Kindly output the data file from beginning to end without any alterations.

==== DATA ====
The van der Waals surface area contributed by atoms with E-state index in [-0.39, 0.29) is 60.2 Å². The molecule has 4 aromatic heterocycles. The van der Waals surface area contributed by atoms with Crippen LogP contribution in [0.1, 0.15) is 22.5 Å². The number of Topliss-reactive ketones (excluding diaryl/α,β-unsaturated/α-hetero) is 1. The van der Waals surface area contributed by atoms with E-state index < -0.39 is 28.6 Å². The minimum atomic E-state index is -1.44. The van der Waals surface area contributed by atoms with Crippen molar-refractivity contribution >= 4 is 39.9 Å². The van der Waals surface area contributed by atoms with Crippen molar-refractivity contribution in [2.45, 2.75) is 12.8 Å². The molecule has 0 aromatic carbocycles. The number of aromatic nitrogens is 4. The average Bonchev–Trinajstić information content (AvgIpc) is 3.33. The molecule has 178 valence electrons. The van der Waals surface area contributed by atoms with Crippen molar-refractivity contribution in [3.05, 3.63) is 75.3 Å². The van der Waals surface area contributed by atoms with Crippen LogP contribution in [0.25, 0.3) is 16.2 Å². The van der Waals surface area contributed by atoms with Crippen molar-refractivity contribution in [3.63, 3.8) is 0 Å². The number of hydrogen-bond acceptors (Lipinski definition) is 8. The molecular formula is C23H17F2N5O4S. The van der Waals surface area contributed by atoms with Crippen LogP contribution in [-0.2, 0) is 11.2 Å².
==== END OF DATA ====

The van der Waals surface area contributed by atoms with E-state index in [-0.39, 0.29) is 60.2 Å². The molecule has 4 aromatic heterocycles. The van der Waals surface area contributed by atoms with Crippen LogP contribution in [0.1, 0.15) is 22.5 Å². The number of Topliss-reactive ketones (excluding diaryl/α,β-unsaturated/α-hetero) is 1. The van der Waals surface area contributed by atoms with E-state index < -0.39 is 28.6 Å². The minimum atomic E-state index is -1.44. The van der Waals surface area contributed by atoms with Crippen molar-refractivity contribution >= 4 is 39.9 Å². The van der Waals surface area contributed by atoms with Crippen molar-refractivity contribution in [2.45, 2.75) is 12.8 Å². The molecule has 0 aromatic carbocycles. The number of aromatic nitrogens is 4. The average Bonchev–Trinajstić information content (AvgIpc) is 3.33. The molecule has 178 valence electrons. The van der Waals surface area contributed by atoms with Crippen molar-refractivity contribution in [3.05, 3.63) is 75.3 Å². The van der Waals surface area contributed by atoms with Crippen LogP contribution in [0.25, 0.3) is 16.2 Å². The van der Waals surface area contributed by atoms with Crippen molar-refractivity contribution in [3.63, 3.8) is 0 Å². The number of hydrogen-bond acceptors (Lipinski definition) is 8. The molecular formula is C23H17F2N5O4S. The van der Waals surface area contributed by atoms with Crippen LogP contribution in [-0.2, 0) is 11.2 Å².